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Duran, Magic and Breasts [Major spoilers!]

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# 21ThePhilospher Aug 11 2010, 14:23 PM
QUOTE
how does Mengsk know they're on Char, and worst of all, how does any of the 'rebellion' arc make sense if Mengsk is constantly monitoring Tychus -- if they could pull 'rebellion' off, why can't they free Tychus from the suit). And I suppose I have to forgo the idea of the Moebius Foundation using Tychus to kill Kerrigan so that the Xel'Naga plan isn't jeopardized by her.


Mengsk knows they're on Char because:
A. He sent a virtutal transmission to Valerian when the Dominion Fleet was in High orbit above Char, it would be easy to confirm the location of Valerian's Flag Ship.

B. I don't know if you did this but click on Horner after you completed the Engine of Destruction Mission(Odin). He will tell you that they ran a scan on Tychus's suit and found a sophistcated transponder in it. Now they both thought the MF is behind it, but in reality Arcturus is behind it(proven by the subtitle). So with the transponder finding out where the heck they were be a piece of cake.

Now on the "Why can't they free Tychus from the suit" part:

A. The Transponder according to Horner is capable of shutting down Tychus's major organs, so trying to remove the suit might trigger the Transponder and kill Tychus.

B. Horner and everyone else on the Ship hates Tychus, so much so that Raynor got a pat on the back for his kick-a** bar fight victory over Tychus. So I doubt they cared about Tychus' well being.


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# 22Naughtius Aug 17 2010, 16:20 PM
QUOTE(Sinister Grin @ Aug 8 2010, 01:31 AM) *
I think part of the reason they introduced him was to give some plausibility to a ground invasion of Char, but to me it still seems ridiculous. If half the Imperial fleet could do what Mengsk, the UED, and the Protoss fleet failed to do last game, then really the Zerg were never much of a threat after all. A small, covert strike force would have made much more sense for the lore: the Fellowship of the Ring, as opposed to the beaches of Normandy tongue.gif

I don't think they actually managed to do "what Mengsk, the UED, and the Protoss fleet failed to do last game". Most of the invading forces were eliminated, and the only reason a few survived was that Kerrigan called off the Zerg attack and brought all her little underlings to a single place. Also, I think "a small covert strike force" describes Raynor's plan very well, particularly in the Belly of the Beast.

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# 23asdf999 Aug 20 2010, 08:35 AM
the overmind was not ordered by the xel'naga to kill the protoss, it was taken control of by the dark voice entity.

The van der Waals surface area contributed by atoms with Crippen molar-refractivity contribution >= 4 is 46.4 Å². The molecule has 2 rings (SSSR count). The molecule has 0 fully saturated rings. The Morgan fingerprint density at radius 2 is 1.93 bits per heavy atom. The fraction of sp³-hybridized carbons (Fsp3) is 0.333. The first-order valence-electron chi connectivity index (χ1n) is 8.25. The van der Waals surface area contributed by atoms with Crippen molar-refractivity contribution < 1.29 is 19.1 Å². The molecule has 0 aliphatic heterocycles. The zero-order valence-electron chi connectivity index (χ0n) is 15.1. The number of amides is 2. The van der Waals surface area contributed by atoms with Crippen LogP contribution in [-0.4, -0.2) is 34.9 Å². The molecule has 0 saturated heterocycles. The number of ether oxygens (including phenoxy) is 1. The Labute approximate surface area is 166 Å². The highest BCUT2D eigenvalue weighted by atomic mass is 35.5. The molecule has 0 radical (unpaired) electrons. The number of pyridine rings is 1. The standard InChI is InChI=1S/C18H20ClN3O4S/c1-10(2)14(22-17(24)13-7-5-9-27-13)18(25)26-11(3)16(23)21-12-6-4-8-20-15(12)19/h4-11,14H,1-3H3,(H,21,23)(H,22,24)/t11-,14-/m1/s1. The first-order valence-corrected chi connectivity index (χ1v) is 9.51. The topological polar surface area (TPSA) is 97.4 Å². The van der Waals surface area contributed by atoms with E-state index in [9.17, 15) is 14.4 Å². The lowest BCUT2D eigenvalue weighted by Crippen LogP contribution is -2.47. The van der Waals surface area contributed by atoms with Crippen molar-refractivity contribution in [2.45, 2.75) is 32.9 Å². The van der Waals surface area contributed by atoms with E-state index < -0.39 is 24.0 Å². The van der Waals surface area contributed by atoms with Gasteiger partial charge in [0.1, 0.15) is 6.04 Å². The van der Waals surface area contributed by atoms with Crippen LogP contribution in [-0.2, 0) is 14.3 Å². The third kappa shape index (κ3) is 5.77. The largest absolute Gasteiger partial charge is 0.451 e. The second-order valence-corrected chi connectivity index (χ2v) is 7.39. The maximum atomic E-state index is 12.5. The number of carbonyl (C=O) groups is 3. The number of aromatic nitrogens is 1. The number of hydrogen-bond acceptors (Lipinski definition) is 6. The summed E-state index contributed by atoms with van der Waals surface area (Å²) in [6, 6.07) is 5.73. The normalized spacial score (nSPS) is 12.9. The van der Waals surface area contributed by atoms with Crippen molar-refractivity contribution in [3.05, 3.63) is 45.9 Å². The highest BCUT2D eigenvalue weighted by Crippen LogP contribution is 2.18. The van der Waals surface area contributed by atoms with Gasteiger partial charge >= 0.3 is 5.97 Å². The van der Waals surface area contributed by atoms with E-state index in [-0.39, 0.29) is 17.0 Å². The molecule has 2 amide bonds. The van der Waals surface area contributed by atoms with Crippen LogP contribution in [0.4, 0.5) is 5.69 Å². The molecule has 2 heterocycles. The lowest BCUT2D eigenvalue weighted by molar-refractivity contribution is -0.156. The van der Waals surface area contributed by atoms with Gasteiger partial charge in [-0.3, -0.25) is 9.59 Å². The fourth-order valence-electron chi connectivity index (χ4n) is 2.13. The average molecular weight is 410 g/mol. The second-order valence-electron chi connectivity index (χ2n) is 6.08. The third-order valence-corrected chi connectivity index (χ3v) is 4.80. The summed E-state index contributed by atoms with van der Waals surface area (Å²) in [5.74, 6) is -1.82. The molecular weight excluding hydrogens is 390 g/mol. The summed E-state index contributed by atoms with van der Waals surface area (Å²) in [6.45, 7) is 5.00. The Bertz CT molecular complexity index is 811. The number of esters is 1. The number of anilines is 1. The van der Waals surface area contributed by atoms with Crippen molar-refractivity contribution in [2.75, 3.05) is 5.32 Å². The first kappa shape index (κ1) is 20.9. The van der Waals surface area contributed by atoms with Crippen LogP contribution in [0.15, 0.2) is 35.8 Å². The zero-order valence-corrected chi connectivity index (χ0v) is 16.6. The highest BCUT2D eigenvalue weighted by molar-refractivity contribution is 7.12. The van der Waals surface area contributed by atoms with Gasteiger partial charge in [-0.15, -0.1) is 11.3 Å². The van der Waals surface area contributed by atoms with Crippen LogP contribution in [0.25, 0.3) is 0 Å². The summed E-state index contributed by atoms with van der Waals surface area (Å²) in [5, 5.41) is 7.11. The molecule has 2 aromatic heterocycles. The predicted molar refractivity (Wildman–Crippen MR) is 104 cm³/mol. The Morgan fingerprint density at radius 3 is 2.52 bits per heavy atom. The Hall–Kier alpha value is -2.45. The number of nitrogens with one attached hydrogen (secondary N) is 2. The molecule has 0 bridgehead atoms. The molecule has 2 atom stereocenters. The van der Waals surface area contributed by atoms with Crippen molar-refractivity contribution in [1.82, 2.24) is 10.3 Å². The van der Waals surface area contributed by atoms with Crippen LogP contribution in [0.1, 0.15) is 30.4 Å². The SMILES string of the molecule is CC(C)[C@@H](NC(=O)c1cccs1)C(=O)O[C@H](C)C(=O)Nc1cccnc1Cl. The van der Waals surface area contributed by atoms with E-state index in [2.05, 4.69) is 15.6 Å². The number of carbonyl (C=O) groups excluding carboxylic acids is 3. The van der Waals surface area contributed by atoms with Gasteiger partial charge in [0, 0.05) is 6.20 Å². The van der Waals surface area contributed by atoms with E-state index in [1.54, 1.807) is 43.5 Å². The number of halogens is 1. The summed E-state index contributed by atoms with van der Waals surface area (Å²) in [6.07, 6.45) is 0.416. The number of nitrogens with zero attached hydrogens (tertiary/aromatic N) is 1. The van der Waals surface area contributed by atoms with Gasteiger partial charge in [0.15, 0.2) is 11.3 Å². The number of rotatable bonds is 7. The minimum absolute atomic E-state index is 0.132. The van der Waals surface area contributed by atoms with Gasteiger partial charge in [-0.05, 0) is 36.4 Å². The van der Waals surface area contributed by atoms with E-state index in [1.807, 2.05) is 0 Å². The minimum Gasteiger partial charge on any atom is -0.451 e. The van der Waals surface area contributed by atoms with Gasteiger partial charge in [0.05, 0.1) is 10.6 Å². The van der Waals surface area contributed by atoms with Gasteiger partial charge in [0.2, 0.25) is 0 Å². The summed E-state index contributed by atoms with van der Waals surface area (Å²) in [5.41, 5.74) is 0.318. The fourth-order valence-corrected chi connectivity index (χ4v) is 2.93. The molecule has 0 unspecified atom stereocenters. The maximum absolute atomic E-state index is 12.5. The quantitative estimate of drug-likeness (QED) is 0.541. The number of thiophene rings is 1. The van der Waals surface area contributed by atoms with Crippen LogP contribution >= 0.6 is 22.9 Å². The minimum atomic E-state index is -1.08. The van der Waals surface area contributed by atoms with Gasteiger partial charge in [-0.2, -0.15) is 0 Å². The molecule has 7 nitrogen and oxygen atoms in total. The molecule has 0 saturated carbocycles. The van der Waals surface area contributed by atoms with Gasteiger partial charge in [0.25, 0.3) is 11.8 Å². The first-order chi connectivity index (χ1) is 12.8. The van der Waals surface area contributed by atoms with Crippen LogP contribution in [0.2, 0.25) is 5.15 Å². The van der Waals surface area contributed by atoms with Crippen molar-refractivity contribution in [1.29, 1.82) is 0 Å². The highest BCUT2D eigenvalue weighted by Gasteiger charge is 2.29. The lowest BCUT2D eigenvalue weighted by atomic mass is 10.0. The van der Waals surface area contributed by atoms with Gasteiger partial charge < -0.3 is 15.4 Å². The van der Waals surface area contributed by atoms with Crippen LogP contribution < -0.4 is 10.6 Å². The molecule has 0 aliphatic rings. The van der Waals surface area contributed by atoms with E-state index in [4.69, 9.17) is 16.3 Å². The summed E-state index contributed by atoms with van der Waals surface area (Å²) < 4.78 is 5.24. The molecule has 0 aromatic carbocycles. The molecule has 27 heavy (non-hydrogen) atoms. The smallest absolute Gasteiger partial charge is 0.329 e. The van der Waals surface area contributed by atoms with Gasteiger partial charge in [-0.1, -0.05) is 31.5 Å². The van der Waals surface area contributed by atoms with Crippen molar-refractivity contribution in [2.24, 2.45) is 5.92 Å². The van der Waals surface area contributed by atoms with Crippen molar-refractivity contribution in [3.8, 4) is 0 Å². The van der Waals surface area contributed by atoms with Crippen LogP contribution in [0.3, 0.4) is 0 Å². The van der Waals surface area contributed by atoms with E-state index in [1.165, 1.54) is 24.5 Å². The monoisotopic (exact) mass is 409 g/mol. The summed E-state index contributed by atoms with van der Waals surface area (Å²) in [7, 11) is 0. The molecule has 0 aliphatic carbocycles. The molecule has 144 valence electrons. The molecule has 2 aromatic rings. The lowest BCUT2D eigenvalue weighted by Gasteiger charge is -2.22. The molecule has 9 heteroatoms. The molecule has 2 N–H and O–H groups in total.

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# 24ThePhilospher Aug 20 2010, 12:56 PM
QUOTE(asdf999 @ Aug 20 2010, 04:35 AM) *
the overmind was not ordered by the xel'naga to kill the protoss, it was taken control of by the dark voice entity.


The dark voice is a Xel'naga survivor though. Only that can explain his hybrid minions.

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# 25R Schneider Aug 20 2010, 17:13 PM
I admit that I've sort of lost track of what I want to achieve with this thread. Originally I had wanted to clarify some story points, but in the process I have gotten more and more irate with the poor storytelling of SC2 and spent more and more time on that. However, much of that debate can already be found elsewhere, and I put all the interesting links in the first topic. I also wrote a longer piece on the weaknesses of the storytelling for a different forum.

So, perhaps we can focus this topic only on reliable story information. Sensible guesses and speculation are OK, but let's keep wild fantasies and things that we simply don't know yet (but can expect to have resolved in the future) out of this topic.

I hadn't fully taken note of the that so-called 'dark voice' yet. SC2 throws a lot of supernatural mumbojumbo at us ('ancient prophecy', 'alient artifact', 'the void', 'dark voice'). The writers' choice to resort to such elements (seemingly not finding anything else worth telling in the regular universe of SC1) is being discussed elsewhere, too, e.g. in this very fine topic, along with long elaborations on plot holes and possible explanations for them. So let's stick to what we do know for sure, or at least to sensible guesses with justification for your guesses.

To start it off, could someone enlighten me as to where we first meet the 'dark voice' and what it is doing in the game?

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# 26ThePhilospher Aug 20 2010, 20:35 PM
You first saw the dark voice(a.k.a "the fallen one" in the prophecy) when the 3 protoss preservers interpret the prophecy, he is the one with the burning red eyes and nothing else. Then you hear a lot of trash talking from him in "In Utter Darkness" which he ends with an A-team rip-off final line "I love it when a plan comes together."